Supreme Court ruling a disappointment for voucher school proponents, NEA president says

In a narrowly written decision, the U.S. Supreme Court held in Trinity Lutheran Church of Columbia, Inc. v. Comer that Missouri could not refuse a playground grant to a church solely due to the fact that the church is a religious institution. However, the court’s refusal to rule broadly will surely be a disappointment to school voucher proponents who had sought to use the dispute over playground resurfacing grants to undermine state constitutional protections for public education.

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Teacher shortages, vouchers among topics at NEA Representative Assembly

More than 120 WEAC members are heading to Boston this week for the National Education Association Annual Meeting and Representative Assembly. WEAC President Ron Martin, who headed out early this week, said teacher shortages and private school vouchers are two of the key topics to be addressed by the approximately 7,500 delegates.

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Democrats release K-12 funding plan

With Wisconsin’s budget deadline just days away, Legislative Democrats on the Joint Finance Committee unveiled a funding plan for Wisconsin’s K-12 public schools Thursday in the hopes of breaking the ongoing Republican stalemate. The plan invests $729 million more in K-12 education than Governor Walker’s proposal and lowers property taxes by nearly $25 million.

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Wisconsin Public Education Network Summer Summit is August 9 in Lake Mills

You are invited to the 3rd Annual Wisconsin Public Education Network Summer Summit – the Wisconsin public education advocacy event of the year: an opportunity like no other to connect with and learn from other supporters of public schools. From parents and grassroots organizers to academics and administrators, the Summit showcases the expertise and experience that all of our statewide partners bring to the important work we do in supporting our students and their public schools.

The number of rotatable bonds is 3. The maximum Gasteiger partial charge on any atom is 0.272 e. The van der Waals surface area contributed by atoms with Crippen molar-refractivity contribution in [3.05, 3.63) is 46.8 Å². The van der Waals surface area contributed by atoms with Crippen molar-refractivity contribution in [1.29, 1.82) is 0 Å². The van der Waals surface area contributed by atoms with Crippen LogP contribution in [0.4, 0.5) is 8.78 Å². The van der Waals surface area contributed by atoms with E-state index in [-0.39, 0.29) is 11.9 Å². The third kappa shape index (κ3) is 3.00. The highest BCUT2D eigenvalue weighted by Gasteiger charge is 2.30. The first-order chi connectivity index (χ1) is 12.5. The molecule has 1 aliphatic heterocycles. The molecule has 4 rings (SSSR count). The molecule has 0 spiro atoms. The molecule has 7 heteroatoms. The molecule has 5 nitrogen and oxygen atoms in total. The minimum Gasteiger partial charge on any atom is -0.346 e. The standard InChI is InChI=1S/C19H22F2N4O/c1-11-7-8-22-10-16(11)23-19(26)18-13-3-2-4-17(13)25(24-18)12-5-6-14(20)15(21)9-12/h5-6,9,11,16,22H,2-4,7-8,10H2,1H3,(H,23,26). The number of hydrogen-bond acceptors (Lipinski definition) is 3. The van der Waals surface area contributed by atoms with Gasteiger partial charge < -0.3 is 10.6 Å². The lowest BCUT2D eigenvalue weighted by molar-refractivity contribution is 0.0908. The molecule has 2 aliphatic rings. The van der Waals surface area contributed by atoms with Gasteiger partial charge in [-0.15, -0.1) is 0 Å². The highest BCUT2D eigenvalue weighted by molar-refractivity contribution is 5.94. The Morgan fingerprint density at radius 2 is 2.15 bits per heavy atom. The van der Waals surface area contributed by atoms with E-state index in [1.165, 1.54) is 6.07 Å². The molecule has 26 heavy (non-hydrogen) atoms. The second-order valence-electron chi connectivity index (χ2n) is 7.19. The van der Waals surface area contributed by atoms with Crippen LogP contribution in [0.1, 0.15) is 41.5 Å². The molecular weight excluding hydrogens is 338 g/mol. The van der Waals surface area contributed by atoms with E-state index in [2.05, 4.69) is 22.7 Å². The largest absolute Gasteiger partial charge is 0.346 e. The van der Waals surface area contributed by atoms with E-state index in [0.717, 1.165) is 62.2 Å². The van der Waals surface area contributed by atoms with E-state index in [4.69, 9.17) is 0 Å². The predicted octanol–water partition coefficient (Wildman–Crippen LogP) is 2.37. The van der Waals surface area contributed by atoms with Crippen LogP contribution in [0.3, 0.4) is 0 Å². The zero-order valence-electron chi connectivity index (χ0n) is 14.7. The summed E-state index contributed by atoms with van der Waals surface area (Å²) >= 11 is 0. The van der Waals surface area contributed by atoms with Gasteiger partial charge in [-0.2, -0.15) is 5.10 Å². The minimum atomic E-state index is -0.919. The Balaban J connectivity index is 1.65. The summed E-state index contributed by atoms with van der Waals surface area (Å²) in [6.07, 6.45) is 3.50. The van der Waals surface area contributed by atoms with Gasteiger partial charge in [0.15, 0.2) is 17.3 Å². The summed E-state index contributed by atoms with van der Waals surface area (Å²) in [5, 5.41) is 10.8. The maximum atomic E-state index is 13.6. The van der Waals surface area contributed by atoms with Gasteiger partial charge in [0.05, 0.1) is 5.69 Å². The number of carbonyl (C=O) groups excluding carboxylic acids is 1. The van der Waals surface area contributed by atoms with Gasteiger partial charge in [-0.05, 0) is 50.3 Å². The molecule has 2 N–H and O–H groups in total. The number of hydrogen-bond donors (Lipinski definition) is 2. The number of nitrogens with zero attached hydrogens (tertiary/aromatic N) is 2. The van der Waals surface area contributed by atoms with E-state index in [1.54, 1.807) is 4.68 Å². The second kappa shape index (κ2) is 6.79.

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Cullen, Schultz declare a bipartisan war on gerrymandering

Former Wisconsin State Senators Tim Cullen, a Democrat, and Dale Schultz, a Republican, have joined together for a bipartisan effort to end gerrymandering, which they say has caused disruption of the political system in Wisconsin. Cullen and Schultz, who both served as majority leaders of the State Senate, are co-chairs of the Fair Election Project, which has helped organize a lawsuit challenging the legality of how Republicans redrew Wisconsin’s election districts in 2010. The lawsuit, Gill v. Whitford, is now before the U.S. Supreme Court.

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Legislative Update – June 21

GOP legislative leaders are expected to continue meeting behind closed doors today, after spending much time Tuesday hammering out a budget deal on K-12 education, taxes and transportation. There’s a possibility the Joint Finance Committee meeting will meet Thursday, with K-12 education on the agenda. With competing school funding plans, they’re looking for agreement on per-pupil funding levels and approaches to low revenue limits, among other things.

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